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Then, I took the new breaker and loosened the wire screws on it. I inserted the black and white wires fully into the new breaker in the same position that they were in the old breaker, and tightened the screws securely. I gave a little tug on each to make sure that they were firmly in place.

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Then I hooked the bottom of the breaker into the panel, and snapped the top of the breaker in place. It didn’t really making as solid a “snap” as I would like, so I gave it a little extra push to be sure. I turned the main breaker back on carefully, then turned the new breaker on carefully. It snapped on securely and firmly. I tested the screws on the breaker and got a red light indicating power. I shut the breaker off, then shut the main breaker off. Then, I replaced the cover of the panel, and screwed it securely into place.

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Everything looked good, so I turned the main breaker back on, then I turned each of the individual breakers on one at a time, ending with the new breaker.

As soon as I turned the new breaker on, I heard the heat start running. However, the breakers outside next to the condensers were still off! I went outside but neither condenser was running. I went back inside and the heat was blowing full blast. WTF?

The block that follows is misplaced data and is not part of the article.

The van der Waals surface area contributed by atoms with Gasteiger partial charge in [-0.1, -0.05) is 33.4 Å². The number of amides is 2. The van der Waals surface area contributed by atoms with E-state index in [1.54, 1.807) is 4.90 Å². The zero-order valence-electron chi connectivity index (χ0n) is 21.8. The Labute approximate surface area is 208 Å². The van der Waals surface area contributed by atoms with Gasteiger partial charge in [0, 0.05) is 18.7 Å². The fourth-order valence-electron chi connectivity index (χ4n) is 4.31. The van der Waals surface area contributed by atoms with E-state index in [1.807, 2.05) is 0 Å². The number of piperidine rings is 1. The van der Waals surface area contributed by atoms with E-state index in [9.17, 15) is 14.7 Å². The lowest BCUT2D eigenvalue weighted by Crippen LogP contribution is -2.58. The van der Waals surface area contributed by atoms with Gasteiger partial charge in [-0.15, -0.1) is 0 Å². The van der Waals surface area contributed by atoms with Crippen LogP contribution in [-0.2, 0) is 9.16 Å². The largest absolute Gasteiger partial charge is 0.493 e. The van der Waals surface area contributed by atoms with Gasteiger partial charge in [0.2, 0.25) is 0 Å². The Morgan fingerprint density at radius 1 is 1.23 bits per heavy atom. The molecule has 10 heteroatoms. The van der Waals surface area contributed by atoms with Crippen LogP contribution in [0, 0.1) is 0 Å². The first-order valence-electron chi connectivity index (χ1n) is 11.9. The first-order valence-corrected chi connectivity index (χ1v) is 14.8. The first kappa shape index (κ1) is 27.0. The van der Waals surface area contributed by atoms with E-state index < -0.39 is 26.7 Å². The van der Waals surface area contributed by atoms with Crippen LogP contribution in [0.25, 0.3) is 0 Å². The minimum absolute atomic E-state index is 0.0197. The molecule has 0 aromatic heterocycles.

At this point, I decided that I had done everything that I could do to fix the issue. The problem was obviously not with the thermostat (though I am glad we upgraded it), the condenser unit (though I am glad we replaced the sticky contactor), or with the circuit breaker. The problem must lie with the part of the system that is under our house: the air handler. There was no way that I wanted to crawl under there with the spiders, so I picked up the phone and called our HVAC service people.

The very nice service man arrived first thing on Monday morning. We have a maintenance contract with the company, so first he tackled the maintenance on our units. After crawling under the house to check the air handler, he reported that the circuit board and relay were melted, and that it would be $427 to fix it. The melted relay was causing the auxiliary heat to run constantly as long as power was supplied to the unit. However, he intimated that a moderately-skilled DIYer, such as the type that could replace a thermostat (hint, hint), could handle the repairs easily.

We made an appointment to have him return on Friday to make the repairs. Then, I did some online research to determine the cost of the parts themselves. I figured if the parts were upwards of $200, it would make sense to just pay our HVAC company to do the work. However, the two parts together were less than $70. I could save $350 by sucking it up and crawling under the house. I debated briefly, took a deep breath, then ordered the parts and cancelled the service appointment.

The parts should arrive tomorrow. My husband agreed to go under the house with me, mostly as a show of moral support, since it is really a one person job. Stay tuned for all the subterranean excitement!